Rein in abuses of for-profit education institutions
The for-profit industry is fighting hard against even the more limited proposed rules, and it is lobbying Congress to stop them. It claims that the new federal requirements would limit educational opportunity, particularly for poor minority students who might not qualify for traditional private or public colleges. The facts, however, show that for-profit schools often hurt the poor by luring them into questionable programs that cost considerably more than comparable courses of study at community colleges.
According to federal data, graduates of two-year, for-profit career training programs average a loan debt of $23,590. By contrast, most community-college graduates owe nothing.
The Department of Education recently reported that, of the thousands of for-profit programs it analyzed, an astonishing 72 percent produced graduates who, on average, earned less than a high school dropout who worked full time. This means that the most debt-ridden students are unlikely to earn enough to ever repay their loans. While students at for-profit colleges are 13 percent of the total higher education enrollment, they account for nearly half of all student loan defaults.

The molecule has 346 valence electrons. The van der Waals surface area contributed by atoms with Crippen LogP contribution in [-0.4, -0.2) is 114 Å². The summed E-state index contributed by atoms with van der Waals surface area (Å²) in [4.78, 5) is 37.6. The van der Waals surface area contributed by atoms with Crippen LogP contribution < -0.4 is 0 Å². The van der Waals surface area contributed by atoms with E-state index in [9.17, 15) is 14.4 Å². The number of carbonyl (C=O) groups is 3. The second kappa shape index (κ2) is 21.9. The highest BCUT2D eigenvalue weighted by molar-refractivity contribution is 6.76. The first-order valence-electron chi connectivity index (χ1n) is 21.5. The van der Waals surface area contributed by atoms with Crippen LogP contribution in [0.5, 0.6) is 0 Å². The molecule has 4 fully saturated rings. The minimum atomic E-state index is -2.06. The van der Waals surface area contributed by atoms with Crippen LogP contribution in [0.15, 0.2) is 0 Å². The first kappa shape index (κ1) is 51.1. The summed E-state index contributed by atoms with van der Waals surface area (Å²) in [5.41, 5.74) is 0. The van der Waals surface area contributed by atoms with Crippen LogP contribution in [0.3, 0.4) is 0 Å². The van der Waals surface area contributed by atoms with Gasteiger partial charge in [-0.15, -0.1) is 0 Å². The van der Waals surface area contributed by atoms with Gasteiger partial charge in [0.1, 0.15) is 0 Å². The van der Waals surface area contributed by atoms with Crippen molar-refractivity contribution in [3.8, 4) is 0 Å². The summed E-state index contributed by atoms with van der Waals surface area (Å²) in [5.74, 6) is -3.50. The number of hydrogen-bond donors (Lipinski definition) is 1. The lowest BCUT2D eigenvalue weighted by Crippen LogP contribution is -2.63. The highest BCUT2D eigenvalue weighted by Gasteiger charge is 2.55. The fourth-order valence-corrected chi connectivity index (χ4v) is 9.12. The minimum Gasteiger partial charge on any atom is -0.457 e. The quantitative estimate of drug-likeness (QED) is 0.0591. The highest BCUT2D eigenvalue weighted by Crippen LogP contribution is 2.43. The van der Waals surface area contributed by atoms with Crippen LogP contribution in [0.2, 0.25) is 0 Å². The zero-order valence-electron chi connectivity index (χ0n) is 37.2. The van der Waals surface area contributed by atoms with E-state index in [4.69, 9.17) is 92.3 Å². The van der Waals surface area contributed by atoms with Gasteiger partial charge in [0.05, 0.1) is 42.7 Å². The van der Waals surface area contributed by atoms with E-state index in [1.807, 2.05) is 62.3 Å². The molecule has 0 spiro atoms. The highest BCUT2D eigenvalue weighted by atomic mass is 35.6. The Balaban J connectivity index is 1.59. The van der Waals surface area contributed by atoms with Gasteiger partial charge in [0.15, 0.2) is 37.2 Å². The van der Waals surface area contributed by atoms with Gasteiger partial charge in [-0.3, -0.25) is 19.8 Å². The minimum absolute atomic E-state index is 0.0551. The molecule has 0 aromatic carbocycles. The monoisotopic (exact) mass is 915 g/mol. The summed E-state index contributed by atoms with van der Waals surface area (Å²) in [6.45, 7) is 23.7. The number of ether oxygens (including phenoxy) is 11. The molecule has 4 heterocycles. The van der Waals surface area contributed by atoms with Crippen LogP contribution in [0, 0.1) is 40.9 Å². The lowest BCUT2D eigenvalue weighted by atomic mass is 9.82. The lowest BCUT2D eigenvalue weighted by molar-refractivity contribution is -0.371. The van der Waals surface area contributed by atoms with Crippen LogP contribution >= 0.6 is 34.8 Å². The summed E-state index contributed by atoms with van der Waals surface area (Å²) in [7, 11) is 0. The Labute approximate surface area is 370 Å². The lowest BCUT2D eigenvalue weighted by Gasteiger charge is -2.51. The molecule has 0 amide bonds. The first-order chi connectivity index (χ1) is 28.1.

The department's analysis, which covered both for-profit and nonprofit career programs, found that 98 percent of the students enrolled in the lowest-performing programs are in for-profit schools.